Scientists have equipped a female polar bear living on the ice sheet of the Beaufort Sea with a camera to help scientists understand how polar bears hunt and live with diminishing ice cover.
The footage, published by the US Geological Survey, shows two bears hunting during the spring of 2016.
Polar bears are Arctic predators and although they can be adept swimmers, they are not efficient marine hunters.
The bears need ice to catch their prey. Polar bears mainly feed on seals when exposed on the ice. Out on the ice, seals are ungainly and are relatively easy prey for the polar bears.
Though they can eat fish, seals provide the extra fat polar bears need to survive the winter months when food is scarcer.
According to the US Fish and Wildlife Service’s Marine Mammals Management office , partly in charge of preserving arctic polar bears, there exists 19 polar bear populations dispersed throughout Alaska, Canada, Greenland, Norway and Russia.
There are an estimated 25,000 living in the wild, but with rising temperatures and diminishing ice sheets, polar bears are less able to hunt and are less able to survive.
The animals are uniquely adapted to their arctic conditions and are struggling to adapt to a changing environment.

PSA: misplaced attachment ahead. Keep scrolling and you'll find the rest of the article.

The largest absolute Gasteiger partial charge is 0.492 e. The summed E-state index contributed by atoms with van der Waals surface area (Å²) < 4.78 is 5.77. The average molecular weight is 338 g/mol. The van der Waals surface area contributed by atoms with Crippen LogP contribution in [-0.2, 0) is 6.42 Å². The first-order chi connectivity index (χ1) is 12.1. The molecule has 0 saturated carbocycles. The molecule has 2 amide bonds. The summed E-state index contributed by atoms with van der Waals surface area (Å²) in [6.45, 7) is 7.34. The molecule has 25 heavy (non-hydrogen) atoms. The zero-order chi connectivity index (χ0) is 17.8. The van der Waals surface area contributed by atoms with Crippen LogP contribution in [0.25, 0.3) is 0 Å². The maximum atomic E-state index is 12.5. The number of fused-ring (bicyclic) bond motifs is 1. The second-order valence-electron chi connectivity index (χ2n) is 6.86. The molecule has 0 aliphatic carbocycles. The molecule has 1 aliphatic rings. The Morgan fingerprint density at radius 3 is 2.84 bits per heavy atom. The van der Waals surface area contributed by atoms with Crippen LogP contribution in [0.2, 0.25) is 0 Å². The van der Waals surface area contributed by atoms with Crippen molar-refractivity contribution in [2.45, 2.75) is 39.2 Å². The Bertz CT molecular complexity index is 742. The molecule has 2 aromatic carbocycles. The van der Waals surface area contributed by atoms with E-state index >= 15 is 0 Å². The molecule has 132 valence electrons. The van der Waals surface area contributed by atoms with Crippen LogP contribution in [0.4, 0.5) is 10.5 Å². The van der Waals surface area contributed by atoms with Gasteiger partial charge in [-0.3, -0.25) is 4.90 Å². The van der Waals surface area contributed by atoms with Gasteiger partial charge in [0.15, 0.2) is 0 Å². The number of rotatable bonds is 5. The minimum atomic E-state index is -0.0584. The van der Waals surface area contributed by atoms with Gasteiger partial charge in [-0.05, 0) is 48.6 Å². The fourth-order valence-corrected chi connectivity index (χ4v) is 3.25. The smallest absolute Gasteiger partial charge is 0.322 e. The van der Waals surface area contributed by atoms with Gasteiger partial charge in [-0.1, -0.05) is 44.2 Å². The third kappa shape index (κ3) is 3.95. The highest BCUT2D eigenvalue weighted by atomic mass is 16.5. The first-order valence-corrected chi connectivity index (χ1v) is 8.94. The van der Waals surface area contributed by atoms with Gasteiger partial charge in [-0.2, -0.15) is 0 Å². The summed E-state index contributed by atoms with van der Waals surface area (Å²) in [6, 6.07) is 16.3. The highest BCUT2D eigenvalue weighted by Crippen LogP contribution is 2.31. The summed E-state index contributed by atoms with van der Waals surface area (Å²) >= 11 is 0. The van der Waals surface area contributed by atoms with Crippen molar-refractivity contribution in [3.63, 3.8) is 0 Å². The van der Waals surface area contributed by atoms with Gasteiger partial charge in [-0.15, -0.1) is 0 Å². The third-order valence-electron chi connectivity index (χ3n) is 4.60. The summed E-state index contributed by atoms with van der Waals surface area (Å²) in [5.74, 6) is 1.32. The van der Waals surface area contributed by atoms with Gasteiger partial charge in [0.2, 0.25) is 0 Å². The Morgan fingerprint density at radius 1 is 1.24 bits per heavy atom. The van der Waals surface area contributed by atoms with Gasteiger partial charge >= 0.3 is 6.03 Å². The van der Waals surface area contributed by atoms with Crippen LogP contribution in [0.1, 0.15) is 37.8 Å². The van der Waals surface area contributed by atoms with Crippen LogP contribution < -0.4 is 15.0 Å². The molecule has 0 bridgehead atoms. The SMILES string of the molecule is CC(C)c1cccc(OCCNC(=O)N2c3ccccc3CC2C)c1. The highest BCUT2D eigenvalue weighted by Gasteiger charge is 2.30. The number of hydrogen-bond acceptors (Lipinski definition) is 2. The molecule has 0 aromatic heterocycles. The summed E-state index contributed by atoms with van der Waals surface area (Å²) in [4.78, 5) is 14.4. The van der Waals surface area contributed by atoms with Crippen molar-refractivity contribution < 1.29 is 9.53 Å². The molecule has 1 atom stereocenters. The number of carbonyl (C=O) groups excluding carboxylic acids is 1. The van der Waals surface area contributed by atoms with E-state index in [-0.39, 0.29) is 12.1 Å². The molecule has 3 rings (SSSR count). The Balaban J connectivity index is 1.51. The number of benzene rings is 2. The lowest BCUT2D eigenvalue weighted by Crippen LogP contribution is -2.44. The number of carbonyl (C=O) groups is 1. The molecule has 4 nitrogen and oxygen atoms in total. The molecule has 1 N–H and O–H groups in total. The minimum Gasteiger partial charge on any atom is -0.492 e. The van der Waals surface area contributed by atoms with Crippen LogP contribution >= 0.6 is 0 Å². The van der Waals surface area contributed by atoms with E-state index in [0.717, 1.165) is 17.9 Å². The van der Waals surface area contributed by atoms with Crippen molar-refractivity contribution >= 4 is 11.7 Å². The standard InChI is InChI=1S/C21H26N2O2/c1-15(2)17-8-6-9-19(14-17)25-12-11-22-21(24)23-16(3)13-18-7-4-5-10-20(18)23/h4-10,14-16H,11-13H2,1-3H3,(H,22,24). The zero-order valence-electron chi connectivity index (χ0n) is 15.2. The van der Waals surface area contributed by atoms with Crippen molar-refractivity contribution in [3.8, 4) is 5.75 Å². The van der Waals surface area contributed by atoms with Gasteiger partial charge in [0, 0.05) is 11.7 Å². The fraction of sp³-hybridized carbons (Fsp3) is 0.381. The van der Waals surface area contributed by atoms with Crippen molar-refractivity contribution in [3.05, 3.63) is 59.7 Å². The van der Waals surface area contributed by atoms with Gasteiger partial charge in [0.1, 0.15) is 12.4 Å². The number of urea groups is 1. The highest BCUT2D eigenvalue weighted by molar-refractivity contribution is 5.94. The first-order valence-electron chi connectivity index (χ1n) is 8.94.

The World Wildlife Foundation lists the polar bear as a vulnerable animal species on its list of most endangered animals facing extinction.
In November, Danish and US researchers recorded un-heard of Arctic temperatures 20C higher than normal and recorded sea temperatures averaging nearly 4C warmer than in years past.
They warned this rise in temperatures risks there being less ice.
The National Snow and Ice Data Centre , which supports research and aggregates and manages research data from Earth’s polar regions, said last week Arctic and Antarctic ice levels last month set daily record lows.
As of December 2016, Arctic ice covered 12 million square kilometres, the second lowest level since the existence of satellite records.
Their data also shows a decline in the amount of Arctic ice of nearly 3.5 percent every decade.